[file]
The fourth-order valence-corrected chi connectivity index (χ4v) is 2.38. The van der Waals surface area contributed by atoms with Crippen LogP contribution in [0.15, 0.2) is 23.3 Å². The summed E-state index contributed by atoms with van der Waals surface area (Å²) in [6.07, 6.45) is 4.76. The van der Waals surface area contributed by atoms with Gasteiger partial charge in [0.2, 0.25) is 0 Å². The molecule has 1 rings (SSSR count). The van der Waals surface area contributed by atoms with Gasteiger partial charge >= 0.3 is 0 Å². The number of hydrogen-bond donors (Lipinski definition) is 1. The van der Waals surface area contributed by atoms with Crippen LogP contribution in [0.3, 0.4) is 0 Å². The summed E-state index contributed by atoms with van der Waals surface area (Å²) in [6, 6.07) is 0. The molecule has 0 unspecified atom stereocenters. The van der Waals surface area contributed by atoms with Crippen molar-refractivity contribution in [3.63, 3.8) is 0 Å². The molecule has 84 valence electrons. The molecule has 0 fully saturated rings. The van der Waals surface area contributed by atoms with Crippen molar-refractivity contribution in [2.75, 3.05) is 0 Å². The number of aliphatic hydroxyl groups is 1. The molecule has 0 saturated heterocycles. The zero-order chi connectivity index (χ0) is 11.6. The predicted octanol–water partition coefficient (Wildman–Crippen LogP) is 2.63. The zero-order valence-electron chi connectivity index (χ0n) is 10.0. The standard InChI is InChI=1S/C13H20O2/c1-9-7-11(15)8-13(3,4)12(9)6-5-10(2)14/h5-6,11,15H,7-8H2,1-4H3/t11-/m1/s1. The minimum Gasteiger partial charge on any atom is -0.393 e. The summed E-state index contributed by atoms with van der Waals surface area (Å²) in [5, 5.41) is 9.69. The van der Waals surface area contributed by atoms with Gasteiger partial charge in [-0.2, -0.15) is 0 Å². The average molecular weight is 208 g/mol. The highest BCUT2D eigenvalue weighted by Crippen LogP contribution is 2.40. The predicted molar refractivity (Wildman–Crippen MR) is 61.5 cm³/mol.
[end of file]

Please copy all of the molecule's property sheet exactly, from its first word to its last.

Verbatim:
The fourth-order valence-corrected chi connectivity index (χ4v) is 2.38. The van der Waals surface area contributed by atoms with Crippen LogP contribution in [0.15, 0.2) is 23.3 Å². The summed E-state index contributed by atoms with van der Waals surface area (Å²) in [6.07, 6.45) is 4.76. The van der Waals surface area contributed by atoms with Gasteiger partial charge in [0.2, 0.25) is 0 Å². The molecule has 1 rings (SSSR count). The van der Waals surface area contributed by atoms with Gasteiger partial charge >= 0.3 is 0 Å². The number of hydrogen-bond donors (Lipinski definition) is 1. The van der Waals surface area contributed by atoms with Crippen LogP contribution in [0.3, 0.4) is 0 Å². The summed E-state index contributed by atoms with van der Waals surface area (Å²) in [6, 6.07) is 0. The molecule has 0 unspecified atom stereocenters. The van der Waals surface area contributed by atoms with Crippen molar-refractivity contribution in [3.63, 3.8) is 0 Å². The molecule has 84 valence electrons. The molecule has 0 fully saturated rings. The van der Waals surface area contributed by atoms with Crippen molar-refractivity contribution in [2.75, 3.05) is 0 Å². The number of aliphatic hydroxyl groups is 1. The molecule has 0 saturated heterocycles. The zero-order chi connectivity index (χ0) is 11.6. The predicted octanol–water partition coefficient (Wildman–Crippen LogP) is 2.63. The zero-order valence-electron chi connectivity index (χ0n) is 10.0. The standard InChI is InChI=1S/C13H20O2/c1-9-7-11(15)8-13(3,4)12(9)6-5-10(2)14/h5-6,11,15H,7-8H2,1-4H3/t11-/m1/s1. The minimum Gasteiger partial charge on any atom is -0.393 e. The summed E-state index contributed by atoms with van der Waals surface area (Å²) in [5, 5.41) is 9.69. The van der Waals surface area contributed by atoms with Gasteiger partial charge in [-0.2, -0.15) is 0 Å². The average molecular weight is 208 g/mol. The highest BCUT2D eigenvalue weighted by Crippen LogP contribution is 2.40. The predicted molar refractivity (Wildman–Crippen MR) is 61.5 cm³/mol.